While comments on this post are still welcome, the giveaway is now closed. The winners were announced here.
Raising My Rainbow: Adventures in Raising a Fabulous, Gender Creative Son is the story of C.J., Lori Duron’s sparkly boy-child. Lori sent me two autographed copies of her book to give away to my readers (leave a comment below for a chance to win—and if you are one of the two randomly chosen winners, I will mail you your own copy).
Reading Raising My Rainbow, I realized that Lori’s story is my story too, and it is the story of so very many parents I have spoken to over the years. The book captures the themes that parents of gender-nonconforming children often share, like self blame, fear of the future, and the fierce desire to protect our children from ridicule. She explores the effects that a gender-nonconforming child can have on their parents, siblings, and extended family. She talks about how it feels to be criticized by our families, friends, and strangers—and asks the questions so many parents of gender-nonconforming kids ask: what do we owe these people? What do we owe our children?
The book is lovingly written and touching, matter-of-fact and readable. It left me hungry to see where C.J. and his parents and brother went in the world, what they learned, how they struggled, how they overcame. And it helped that Lori is funny (“I texted [my husband] Matt, who was at work, a photo of C.J.’s crap in the toilet and the picture of him holding Belle at Target.”).
Lori and Matt clearly struggled—and probably continue to struggle, for this is an ever-shifting landscape—for a long time. But Lori realized early on that to accept and support her son was to give him a gift. And this realization helped her to let go of double standards in her own life (e.g., not letting C.J. take his feminine toys out of the house when his brother could take his masculine ones) as she began to see them in the world around her (why can girls wear pants but boys can’t wear a skirt?)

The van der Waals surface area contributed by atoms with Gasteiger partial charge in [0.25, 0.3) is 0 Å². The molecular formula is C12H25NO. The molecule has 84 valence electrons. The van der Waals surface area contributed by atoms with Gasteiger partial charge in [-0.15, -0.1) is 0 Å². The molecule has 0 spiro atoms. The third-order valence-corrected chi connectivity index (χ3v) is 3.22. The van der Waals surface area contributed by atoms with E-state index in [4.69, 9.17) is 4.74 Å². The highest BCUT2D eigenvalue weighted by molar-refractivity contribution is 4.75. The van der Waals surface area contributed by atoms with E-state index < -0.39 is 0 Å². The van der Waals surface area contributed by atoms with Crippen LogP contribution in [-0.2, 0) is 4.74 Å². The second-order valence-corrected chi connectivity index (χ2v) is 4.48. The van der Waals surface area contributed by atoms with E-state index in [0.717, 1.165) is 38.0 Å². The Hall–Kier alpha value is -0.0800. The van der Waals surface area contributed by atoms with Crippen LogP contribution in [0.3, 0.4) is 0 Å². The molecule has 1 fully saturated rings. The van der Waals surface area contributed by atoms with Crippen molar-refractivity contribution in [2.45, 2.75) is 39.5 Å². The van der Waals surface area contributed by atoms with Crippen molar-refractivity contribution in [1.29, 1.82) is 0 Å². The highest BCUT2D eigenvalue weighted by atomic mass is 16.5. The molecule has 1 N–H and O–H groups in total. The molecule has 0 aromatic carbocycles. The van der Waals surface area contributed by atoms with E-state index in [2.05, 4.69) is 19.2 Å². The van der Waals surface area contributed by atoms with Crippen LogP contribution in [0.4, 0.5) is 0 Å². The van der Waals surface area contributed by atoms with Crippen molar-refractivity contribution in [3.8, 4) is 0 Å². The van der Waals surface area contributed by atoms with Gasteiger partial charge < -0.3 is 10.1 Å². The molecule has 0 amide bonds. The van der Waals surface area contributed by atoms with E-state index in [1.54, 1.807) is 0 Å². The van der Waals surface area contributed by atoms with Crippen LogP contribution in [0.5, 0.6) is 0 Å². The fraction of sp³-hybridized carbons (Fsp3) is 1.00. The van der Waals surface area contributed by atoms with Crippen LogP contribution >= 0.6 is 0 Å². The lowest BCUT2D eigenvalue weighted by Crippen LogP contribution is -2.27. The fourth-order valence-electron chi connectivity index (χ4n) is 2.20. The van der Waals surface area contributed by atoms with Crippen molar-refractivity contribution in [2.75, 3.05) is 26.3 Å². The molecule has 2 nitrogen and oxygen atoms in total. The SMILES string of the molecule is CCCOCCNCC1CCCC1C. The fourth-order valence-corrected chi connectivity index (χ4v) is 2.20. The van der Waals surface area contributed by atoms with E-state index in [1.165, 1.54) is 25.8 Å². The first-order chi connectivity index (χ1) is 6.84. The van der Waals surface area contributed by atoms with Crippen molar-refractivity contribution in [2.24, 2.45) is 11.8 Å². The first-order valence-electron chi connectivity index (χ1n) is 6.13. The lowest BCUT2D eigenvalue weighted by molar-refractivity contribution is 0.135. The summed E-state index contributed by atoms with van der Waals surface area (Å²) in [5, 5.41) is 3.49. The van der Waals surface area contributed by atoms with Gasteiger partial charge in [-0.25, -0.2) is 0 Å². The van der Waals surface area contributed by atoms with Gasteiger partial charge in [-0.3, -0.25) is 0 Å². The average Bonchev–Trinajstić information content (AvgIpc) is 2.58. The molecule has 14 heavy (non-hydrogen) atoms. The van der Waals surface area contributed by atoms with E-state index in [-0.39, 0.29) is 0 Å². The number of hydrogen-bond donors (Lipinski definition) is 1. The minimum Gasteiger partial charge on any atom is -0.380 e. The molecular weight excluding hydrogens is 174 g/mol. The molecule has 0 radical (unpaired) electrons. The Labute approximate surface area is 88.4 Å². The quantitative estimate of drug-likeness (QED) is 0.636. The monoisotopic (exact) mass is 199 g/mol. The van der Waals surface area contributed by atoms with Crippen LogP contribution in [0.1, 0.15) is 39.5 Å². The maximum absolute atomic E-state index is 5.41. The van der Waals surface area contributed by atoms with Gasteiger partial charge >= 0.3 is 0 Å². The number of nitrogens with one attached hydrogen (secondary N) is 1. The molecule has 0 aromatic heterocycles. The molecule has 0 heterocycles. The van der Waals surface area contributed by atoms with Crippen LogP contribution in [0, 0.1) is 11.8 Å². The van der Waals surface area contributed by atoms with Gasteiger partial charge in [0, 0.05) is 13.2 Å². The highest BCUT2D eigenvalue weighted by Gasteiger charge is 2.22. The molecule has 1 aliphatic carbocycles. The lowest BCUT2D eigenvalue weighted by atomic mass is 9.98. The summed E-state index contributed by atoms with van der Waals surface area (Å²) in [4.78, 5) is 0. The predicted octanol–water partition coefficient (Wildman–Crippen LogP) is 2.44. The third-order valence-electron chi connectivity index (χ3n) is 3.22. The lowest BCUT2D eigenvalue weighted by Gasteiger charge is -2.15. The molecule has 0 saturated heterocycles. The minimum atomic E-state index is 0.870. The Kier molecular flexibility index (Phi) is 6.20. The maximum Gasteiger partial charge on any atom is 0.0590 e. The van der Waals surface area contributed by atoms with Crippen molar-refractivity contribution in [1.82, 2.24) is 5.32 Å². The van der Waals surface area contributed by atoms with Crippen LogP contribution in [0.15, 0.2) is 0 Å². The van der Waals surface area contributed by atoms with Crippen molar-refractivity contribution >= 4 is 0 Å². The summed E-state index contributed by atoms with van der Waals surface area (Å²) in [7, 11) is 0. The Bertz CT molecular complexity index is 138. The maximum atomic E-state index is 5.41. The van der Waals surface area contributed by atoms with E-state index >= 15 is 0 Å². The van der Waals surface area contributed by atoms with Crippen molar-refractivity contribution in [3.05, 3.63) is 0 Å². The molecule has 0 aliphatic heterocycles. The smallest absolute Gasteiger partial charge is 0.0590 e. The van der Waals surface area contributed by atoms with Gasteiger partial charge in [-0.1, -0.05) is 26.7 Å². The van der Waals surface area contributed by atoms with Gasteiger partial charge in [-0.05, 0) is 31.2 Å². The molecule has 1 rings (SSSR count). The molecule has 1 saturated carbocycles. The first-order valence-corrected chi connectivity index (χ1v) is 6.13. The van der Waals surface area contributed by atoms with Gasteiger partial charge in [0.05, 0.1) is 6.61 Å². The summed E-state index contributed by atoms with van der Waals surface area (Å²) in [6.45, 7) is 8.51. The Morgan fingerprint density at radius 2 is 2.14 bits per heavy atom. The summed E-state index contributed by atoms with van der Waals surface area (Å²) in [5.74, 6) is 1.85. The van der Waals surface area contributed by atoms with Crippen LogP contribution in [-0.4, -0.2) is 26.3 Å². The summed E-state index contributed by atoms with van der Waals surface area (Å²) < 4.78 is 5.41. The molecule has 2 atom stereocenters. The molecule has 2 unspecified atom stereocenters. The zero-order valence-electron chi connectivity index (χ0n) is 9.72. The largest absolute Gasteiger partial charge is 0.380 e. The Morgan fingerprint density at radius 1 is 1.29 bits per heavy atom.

The book shows how our children help us to evolve—and how awkward and uncomfortable it can be to evolve in a context where the people around us are not evolving with us. “There is comfort found in expectations, but when they are squashed when your child is three, four, or five years old, you start to question why they exist at all. You attempt to move on without expectations and try not to be jaded when people around you hold tight to old, comfortable ones.”
In the end, I was left wanting to know more about C. J. and his family. Will his gender identity persist? How will he face teasing and harassment as he gets older? What will his parents do to proactively prevent bullying at his school? Perhaps we’ll find out in a sequel.
We—the mom and dad bloggers of the gender-nonconforming community—welcome Lori, and we welcome her book. Raising My Rainbow is an important contribution to the small but growing library of books affirming gender-nonconforming children to be entirely themselves.
Leave a comment below for a chance to win a copy of Raising My Rainbow. Remember to either include your email address or message me on facebook so that I know how to get in touch with you if you win! Winners will be announced Monday October 7.